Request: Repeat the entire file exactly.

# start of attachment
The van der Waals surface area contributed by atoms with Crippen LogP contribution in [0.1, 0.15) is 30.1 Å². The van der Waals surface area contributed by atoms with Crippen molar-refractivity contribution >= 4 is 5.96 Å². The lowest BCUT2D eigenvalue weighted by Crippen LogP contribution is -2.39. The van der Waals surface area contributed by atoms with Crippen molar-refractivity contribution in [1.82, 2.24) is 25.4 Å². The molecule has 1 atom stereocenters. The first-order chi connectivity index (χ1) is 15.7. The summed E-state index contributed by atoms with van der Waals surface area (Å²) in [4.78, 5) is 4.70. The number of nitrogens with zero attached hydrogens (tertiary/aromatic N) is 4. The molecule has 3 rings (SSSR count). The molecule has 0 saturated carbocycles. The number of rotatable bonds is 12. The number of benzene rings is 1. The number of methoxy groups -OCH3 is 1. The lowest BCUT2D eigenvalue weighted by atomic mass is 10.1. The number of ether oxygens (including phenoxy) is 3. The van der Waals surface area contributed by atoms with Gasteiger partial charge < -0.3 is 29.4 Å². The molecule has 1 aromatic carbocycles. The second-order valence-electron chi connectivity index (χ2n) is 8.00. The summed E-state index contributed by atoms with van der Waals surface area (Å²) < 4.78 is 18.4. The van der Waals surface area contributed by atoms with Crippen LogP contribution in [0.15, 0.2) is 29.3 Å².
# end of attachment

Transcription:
The van der Waals surface area contributed by atoms with Crippen LogP contribution in [0.1, 0.15) is 30.1 Å². The van der Waals surface area contributed by atoms with Crippen molar-refractivity contribution >= 4 is 5.96 Å². The lowest BCUT2D eigenvalue weighted by Crippen LogP contribution is -2.39. The van der Waals surface area contributed by atoms with Crippen molar-refractivity contribution in [1.82, 2.24) is 25.4 Å². The molecule has 1 atom stereocenters. The first-order chi connectivity index (χ1) is 15.7. The summed E-state index contributed by atoms with van der Waals surface area (Å²) in [4.78, 5) is 4.70. The number of nitrogens with zero attached hydrogens (tertiary/aromatic N) is 4. The molecule has 3 rings (SSSR count). The molecule has 0 saturated carbocycles. The number of rotatable bonds is 12. The number of benzene rings is 1. The number of methoxy groups -OCH3 is 1. The lowest BCUT2D eigenvalue weighted by atomic mass is 10.1. The number of ether oxygens (including phenoxy) is 3. The van der Waals surface area contributed by atoms with Gasteiger partial charge < -0.3 is 29.4 Å². The molecule has 1 aromatic carbocycles. The second-order valence-electron chi connectivity index (χ2n) is 8.00. The summed E-state index contributed by atoms with van der Waals surface area (Å²) < 4.78 is 18.4. The van der Waals surface area contributed by atoms with Crippen LogP contribution in [0.15, 0.2) is 29.3 Å².